In 1975 one Anya-Nya unit at Akobo in Jonglei province mutinied and killed its commander, Colonel Abel Choi, when told to leave for Malakal, now the capital of Upper Nile Region. Later that year another Anya-Nya company stationed near Wau, left its quarters for the bush under captain Agwee after being told that it was being transferred to Kapoeta. When the soldiers were being persuaded to return to barracks their former commander in the bush, Col. Emmanuel Abur Nhial, and the other officers who accompanied him, were killed.

These mutinies came as a result of misunderstanding about the military set-up in the South as provided for in the peace arrangements. Accordingly, 6,000 Southern troops with a similar number from the North would form the Southern command initially for five years. If there were any need for extension, it could be done with the consent of all concerned. But then there was already peace and therefore the former guerrillas — now integrated in the national army — could not understand why such a ' large Northern military presence was being maintained in the South. Southern leaders did not help matters by failing to explain the accord to their illiterate charges.

Anya Nya II

Under the terms of the 1972 peace settlement, most of the Anya Nya fighters were absorbed into the national army, although a number of units unhappy with the agreement defected and went into the bush or took refuge in Ethiopia. Angry over Sudan's support for Eritrean dissidents, Ethiopia began to provide help to Sudan's independent rebel bands. The rebel forces gathered more recruits among the Dinka and Nuer people, the largest groups in the south, and eventually adopted the name of Anya Nya II, which had been operating in the area since the early 1970s.

Those original Anya Nya who had been absorbed into the army after the 1972 peace accord were called upon to keep the guerrillas in check and at first fought vigorously on behalf of the national government. But when in 1983 Nimeiri adopted policies of redividing the south and imposing Islamic law, the loyalty of southern soldiers began to waver. Uncertain of their dependability, Nimeiri introduced more northern troops into the south and attempted to transfer the ex-guerrillas to the north. In February 1983, army units in Bor, Pibor Post, and Pochala mutinied. Desertions and mutinies in other southern garrisons soon followed.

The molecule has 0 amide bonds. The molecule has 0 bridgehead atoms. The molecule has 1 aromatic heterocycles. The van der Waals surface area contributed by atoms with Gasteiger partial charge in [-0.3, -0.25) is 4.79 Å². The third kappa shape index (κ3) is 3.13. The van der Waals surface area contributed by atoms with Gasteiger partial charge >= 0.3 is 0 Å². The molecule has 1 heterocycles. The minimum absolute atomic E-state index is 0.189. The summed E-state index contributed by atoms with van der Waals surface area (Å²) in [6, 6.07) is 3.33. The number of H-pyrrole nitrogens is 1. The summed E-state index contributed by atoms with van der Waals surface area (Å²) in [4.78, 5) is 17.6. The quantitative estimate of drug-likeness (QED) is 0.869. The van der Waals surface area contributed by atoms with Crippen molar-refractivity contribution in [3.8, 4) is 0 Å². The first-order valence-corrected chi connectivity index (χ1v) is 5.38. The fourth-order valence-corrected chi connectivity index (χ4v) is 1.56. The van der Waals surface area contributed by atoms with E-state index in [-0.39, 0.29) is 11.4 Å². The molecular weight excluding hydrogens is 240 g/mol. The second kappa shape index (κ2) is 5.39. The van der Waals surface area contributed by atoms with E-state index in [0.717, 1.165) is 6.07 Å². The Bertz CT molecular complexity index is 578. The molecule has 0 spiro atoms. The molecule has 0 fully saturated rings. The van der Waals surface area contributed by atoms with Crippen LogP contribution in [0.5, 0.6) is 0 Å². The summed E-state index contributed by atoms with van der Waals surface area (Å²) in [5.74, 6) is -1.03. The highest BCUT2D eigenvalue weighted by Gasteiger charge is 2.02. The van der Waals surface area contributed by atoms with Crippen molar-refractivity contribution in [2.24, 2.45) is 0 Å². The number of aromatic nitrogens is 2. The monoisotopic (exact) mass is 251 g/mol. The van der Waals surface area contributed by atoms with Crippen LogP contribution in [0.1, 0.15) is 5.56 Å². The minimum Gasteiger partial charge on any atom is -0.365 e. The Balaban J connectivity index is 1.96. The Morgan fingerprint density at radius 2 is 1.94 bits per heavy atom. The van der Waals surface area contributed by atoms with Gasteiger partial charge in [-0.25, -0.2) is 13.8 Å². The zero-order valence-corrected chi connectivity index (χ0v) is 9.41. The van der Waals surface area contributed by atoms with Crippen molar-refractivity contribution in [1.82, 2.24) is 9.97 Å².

In mid-1983 some representatives of Anya Nya II and of the mutinous army units meeting in Ethiopia formed the Sudanese People's Liberation Army (SPLA). John Garang, a Dinka Sudanese, was named its commander and also head of the political wing, the Sudanese People's Liberation Movement (SPLM). The southern forces in rebellion failed to achieve full unity under Garang. In Garang’s words, the SPLA waged a “bitter struggle” from June to November 1983 before the “correct direction prevailed” and the SPLA killed or won over the Anya Nya II “separatist reactionaries, and opportunists”. In this struggle for power, the dissident units composed of elements of Anya Nya II were routed by Garang's forces. The defeated remnants, still calling themselves Anya Nya II, began to cooperate with the national army against the SPLA. The remaining Anya Nya II received arms and funds from the government; a low cost way to harass the SPLA.

The Anya Nya II group, formed among southern mutineers from the army (after first splitting off from the rebel movement and obtaining weapons and training from the SPAF), was a major factor in the war between 1984 and 1987. Predominantly from the Nuer, the second largest ethnic group in the south, Anya Nya II fought in rural areas of Aali an Nil on behalf of the government. Anya Nya II emerged as a significant factor in the war in that province, disrupting SPLA operations and interfering with the movement of SPLA recruits to the Ethiopian border area for training. Anya Nya II units were structured with military ranks and were based near various army garrisons. The government assisted the group in establishing a headquarters in Khartoum as part of regime efforts to promote Anya Nya II as an alternative southern political movement in opposition to the SPLA.

Eventually, however, SPLA military success led to a decline in morale within Anya Nya II and induced major units, along with their commanders, to defect to the SPLA beginning in late 1987. After prolonged negotiations, the SPLM appointed the most effective Anya Nya II commander, Gordon Kong Chuol, to the SPLM/SPLS high command in January 1988. By mid-1989, only one Anya Nya II faction in Upper Nile remained loyal to the government; it continued its close relations with the government after the Bashir coup and retained its political base in Khartoum.

Those Anya Nya II members who joined the SPLA felt that their immediate interests in the comprehensive ideology had been the special needs of the South, recognition of their African heritage, and the establishment of a federal system of rule.